Also read: In pictures: Migrant workers pursue long journeys back home amid coronavirus lockdown


Community kitchens

The letter to the finance minister also has the suggestion to set up community kitchens for these workers.

“Massively start community kitchens by involving community organisations, temples, individual charity persons, trader’s organisations etc. to provide facility till one week after the lockdown period ends. Food Corporation of India’s services, sources, materials can be utilised fully for this purpose,” the letter says.

The BMS has also urged the government to extend relaxation to contractors, industrialists, businesspersons “who retain their workers by ensuring advance payment, medical facilities and accommodations. For this purpose, the finance ministry may support these groups”.

It has asked the government to start some relief camps and shelter homes in migrant worker and daily wage earner-dominated areas, with the help of state governments and elected representatives, and says intermittent check posts should be put in place during the process of walking back home to ensure the fitness of the workers to proceed further.

Villagers restricting entry

On the reports that migrant workers’ entry is being restricted to their own villages, BMS says: “We came to know that in some places the local villages and locality people are not allowing entry to these migrant labourers, due to scare of coronavirus spread. This also leads to chaos.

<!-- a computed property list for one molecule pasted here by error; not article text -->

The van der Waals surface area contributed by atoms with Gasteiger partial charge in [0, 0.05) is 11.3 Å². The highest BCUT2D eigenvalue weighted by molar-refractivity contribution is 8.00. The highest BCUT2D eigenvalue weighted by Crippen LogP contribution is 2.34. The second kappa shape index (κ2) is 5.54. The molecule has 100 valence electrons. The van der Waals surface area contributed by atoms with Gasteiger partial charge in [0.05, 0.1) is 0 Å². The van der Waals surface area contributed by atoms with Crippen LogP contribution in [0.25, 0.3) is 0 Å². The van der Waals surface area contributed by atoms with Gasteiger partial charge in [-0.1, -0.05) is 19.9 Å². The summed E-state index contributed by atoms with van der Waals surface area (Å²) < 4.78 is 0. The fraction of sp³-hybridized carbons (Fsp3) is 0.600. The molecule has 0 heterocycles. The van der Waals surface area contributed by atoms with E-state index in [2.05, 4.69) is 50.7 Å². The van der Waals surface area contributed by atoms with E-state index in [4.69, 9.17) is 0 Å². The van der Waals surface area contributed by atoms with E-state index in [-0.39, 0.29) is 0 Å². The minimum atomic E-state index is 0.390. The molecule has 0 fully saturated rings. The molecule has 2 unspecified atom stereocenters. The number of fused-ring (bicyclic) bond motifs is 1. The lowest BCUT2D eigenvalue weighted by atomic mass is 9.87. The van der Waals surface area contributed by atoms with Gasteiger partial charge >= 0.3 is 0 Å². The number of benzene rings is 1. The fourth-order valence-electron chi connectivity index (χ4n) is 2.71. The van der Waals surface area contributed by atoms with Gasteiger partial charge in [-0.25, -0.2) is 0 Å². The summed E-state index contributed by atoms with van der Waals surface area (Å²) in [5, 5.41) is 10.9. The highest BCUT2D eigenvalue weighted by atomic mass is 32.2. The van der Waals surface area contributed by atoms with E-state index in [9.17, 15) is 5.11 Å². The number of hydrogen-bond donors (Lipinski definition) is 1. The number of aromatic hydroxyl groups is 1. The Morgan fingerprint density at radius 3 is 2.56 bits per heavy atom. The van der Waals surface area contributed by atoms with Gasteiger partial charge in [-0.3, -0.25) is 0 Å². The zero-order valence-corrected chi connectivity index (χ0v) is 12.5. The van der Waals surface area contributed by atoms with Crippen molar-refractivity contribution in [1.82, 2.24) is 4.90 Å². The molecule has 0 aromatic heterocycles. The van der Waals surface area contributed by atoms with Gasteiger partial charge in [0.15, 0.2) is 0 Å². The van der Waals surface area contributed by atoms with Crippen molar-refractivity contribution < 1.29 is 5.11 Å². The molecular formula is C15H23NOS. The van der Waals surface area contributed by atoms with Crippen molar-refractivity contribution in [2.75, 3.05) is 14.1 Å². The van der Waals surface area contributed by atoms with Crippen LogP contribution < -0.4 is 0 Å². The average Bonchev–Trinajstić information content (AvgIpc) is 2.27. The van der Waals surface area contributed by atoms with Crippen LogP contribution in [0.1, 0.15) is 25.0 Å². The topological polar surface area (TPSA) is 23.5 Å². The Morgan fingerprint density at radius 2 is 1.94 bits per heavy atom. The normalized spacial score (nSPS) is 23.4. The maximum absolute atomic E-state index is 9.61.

“So, the district administration should prevail upon these village heads/localities to take care of these migrants. It is learnt that parents, due to panic, are calling their respective children/families to return to their native places. So, local administration needs to identify such parents and counsel them suitably.”

The BMS has also asked the Ministry of Labour to involve it and other central trade unions in resolving emerging tensions.


Also read: ‘Better to die with families’ — no food or money, Delhi migrants prefer the long walk home


 

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3 Comments Share Your Views

3 COMMENTS

  1. Not sure how many jandhan accounts are genuine and mostly held by criminal minded politically connected black money hoarders during demonitisation time. Rather provide cooked simple food to overcome the difficult time. Food choice cannot be considered as an excuse for this during this tough time.

  2. Whatever may have been the push factor that drove these desperate people to the shelter of their village homes, one would wholeheartedly welcome and endorse this noble suggestion. The RSS itself has a fine tradition of social service which it may be pleased to extend to this national emergency.

    • India needs frontline health care workers. RSS can certainly provide it disciplined volunteers. It will be a big service to nation.